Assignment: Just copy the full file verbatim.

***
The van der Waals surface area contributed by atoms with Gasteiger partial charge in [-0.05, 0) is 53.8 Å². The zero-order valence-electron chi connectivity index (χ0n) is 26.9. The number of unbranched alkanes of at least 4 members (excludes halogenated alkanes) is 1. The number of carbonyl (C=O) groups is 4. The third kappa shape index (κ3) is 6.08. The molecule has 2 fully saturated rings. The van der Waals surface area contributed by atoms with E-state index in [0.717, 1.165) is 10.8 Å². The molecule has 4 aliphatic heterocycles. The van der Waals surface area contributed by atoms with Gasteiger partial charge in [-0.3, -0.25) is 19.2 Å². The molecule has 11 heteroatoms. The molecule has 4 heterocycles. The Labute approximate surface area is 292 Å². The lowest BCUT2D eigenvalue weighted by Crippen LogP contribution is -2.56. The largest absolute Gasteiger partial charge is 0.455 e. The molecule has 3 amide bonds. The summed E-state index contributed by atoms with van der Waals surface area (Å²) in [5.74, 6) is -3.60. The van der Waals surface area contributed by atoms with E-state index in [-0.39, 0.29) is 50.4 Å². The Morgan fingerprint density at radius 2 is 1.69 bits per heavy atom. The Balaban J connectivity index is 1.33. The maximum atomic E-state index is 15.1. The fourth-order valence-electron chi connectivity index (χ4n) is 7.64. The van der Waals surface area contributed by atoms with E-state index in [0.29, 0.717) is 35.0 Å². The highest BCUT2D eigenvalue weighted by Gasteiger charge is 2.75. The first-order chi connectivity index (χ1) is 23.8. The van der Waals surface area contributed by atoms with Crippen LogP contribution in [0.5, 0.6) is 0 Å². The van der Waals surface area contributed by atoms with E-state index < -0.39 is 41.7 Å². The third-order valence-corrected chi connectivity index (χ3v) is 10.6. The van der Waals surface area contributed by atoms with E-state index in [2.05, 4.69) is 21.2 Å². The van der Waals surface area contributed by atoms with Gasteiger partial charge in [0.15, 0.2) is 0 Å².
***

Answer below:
The van der Waals surface area contributed by atoms with Gasteiger partial charge in [-0.05, 0) is 53.8 Å². The zero-order valence-electron chi connectivity index (χ0n) is 26.9. The number of unbranched alkanes of at least 4 members (excludes halogenated alkanes) is 1. The number of carbonyl (C=O) groups is 4. The third kappa shape index (κ3) is 6.08. The molecule has 2 fully saturated rings. The van der Waals surface area contributed by atoms with E-state index in [0.717, 1.165) is 10.8 Å². The molecule has 4 aliphatic heterocycles. The van der Waals surface area contributed by atoms with Gasteiger partial charge in [-0.3, -0.25) is 19.2 Å². The molecule has 11 heteroatoms. The molecule has 4 heterocycles. The Labute approximate surface area is 292 Å². The lowest BCUT2D eigenvalue weighted by Crippen LogP contribution is -2.56. The largest absolute Gasteiger partial charge is 0.455 e. The molecule has 3 amide bonds. The summed E-state index contributed by atoms with van der Waals surface area (Å²) in [5.74, 6) is -3.60. The van der Waals surface area contributed by atoms with E-state index in [-0.39, 0.29) is 50.4 Å². The Morgan fingerprint density at radius 2 is 1.69 bits per heavy atom. The Balaban J connectivity index is 1.33. The maximum atomic E-state index is 15.1. The fourth-order valence-electron chi connectivity index (χ4n) is 7.64. The van der Waals surface area contributed by atoms with E-state index in [0.29, 0.717) is 35.0 Å². The highest BCUT2D eigenvalue weighted by Gasteiger charge is 2.75. The first-order chi connectivity index (χ1) is 23.8. The van der Waals surface area contributed by atoms with Crippen LogP contribution in [0.5, 0.6) is 0 Å². The van der Waals surface area contributed by atoms with E-state index < -0.39 is 41.7 Å². The third-order valence-corrected chi connectivity index (χ3v) is 10.6. The van der Waals surface area contributed by atoms with E-state index in [2.05, 4.69) is 21.2 Å². The van der Waals surface area contributed by atoms with Gasteiger partial charge in [0.15, 0.2) is 0 Å².